You never know where you'll be when the craving for good Jewish deli fare hits. If you're in the Five Towns area, you'll want to know about Traditions, a glatt kosher delicatessen and restaurant that has what it takes to deliver that all-important pastrami fix.

In a comfortable dining room, you'll start with pickles (sour and half-sour) and coleslaw (delicious, with a slightly sweet mayonnaise dressing), which arrive immediately after you're seated. Chicken noodle soup, with or without matzoh balls, is a full-bodied brew reminiscent of grandma's. You may end up wishing that your matzoh balls had been seasoned with more salt and pepper. Split pea soup is thick and uninteresting; skip it.

But stuffed derma is homey and delicious; you won't want to think about fat or cholesterol content. Gefilte fish is good, stuffed cabbage overly sweet. Dome-shaped potato knishes are savory on the inside, flaky without. Great garlicky frankfurters go well with the terrific hand-cut French fries.

Sandwiches? First and foremost, there's pastrami - peppery meat, warm and relatively lean, with a spicy frill of fat on the outside. Corned beef is flavorful and fine; sliced turkey surprisingly moist. Tongue is a treat, cold roast beef fine.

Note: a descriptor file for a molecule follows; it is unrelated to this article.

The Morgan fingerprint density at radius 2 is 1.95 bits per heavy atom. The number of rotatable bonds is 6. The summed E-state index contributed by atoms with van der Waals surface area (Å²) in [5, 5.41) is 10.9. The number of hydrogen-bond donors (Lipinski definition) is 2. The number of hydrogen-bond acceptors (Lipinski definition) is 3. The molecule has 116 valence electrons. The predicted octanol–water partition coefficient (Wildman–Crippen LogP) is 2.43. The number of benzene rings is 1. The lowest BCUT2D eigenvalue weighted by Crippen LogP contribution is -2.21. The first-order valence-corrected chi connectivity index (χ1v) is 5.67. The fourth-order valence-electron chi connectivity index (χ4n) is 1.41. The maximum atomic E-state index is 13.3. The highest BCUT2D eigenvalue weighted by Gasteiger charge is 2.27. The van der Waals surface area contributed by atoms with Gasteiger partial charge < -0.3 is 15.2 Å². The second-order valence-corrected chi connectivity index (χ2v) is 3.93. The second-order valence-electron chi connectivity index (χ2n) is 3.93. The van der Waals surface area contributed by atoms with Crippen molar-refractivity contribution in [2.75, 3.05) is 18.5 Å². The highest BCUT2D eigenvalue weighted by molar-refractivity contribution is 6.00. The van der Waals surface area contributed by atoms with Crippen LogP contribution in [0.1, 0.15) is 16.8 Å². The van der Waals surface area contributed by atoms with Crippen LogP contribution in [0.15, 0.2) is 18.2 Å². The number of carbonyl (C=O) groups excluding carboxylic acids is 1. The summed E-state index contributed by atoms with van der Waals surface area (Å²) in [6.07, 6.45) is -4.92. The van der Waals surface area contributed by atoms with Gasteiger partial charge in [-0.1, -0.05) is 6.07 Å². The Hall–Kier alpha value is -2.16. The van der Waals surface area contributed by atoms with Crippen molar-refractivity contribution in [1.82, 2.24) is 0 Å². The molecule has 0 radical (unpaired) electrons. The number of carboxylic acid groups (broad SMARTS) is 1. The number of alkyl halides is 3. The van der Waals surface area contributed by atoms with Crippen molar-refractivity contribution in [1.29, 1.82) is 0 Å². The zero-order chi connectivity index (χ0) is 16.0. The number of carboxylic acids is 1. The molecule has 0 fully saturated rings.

But if you get the hot open roast beef sandwich, it'll be greyish-brown,drowning in a thick gravy. That letdown can be offset by the simple but so-tasty roast chicken, great with the restaurant's super mashed potatoes. Romanian tenderloin steak with sauteed onions, even if overcooked, is juicy, tender and flavorsome, served with a vibrant melange of fresh vegetables.

Sliced Romanian tenderloin is used in the "Sino steak" sandwich, an oddly appealing affair wherein the meat is coated with a slightly sweet barbecue sauce (not really Chinese) and served on a toasted club roll. Sweet potato fries - taste subtly of onion. Good stuff.

For dessert, the dairy-free chocolate-raspberry cake is a surprise hit, preferable to the dry carrot cake topped with icing that tastes suspiciously like non-dairy creamer. But, then, who comes to a glatt kosher deli for dessert? What you come for is a soothing dose of old-fashioned too-good-to-be-good-for-you Jewish food. It's no less than tradition.

-- Joan Reminick

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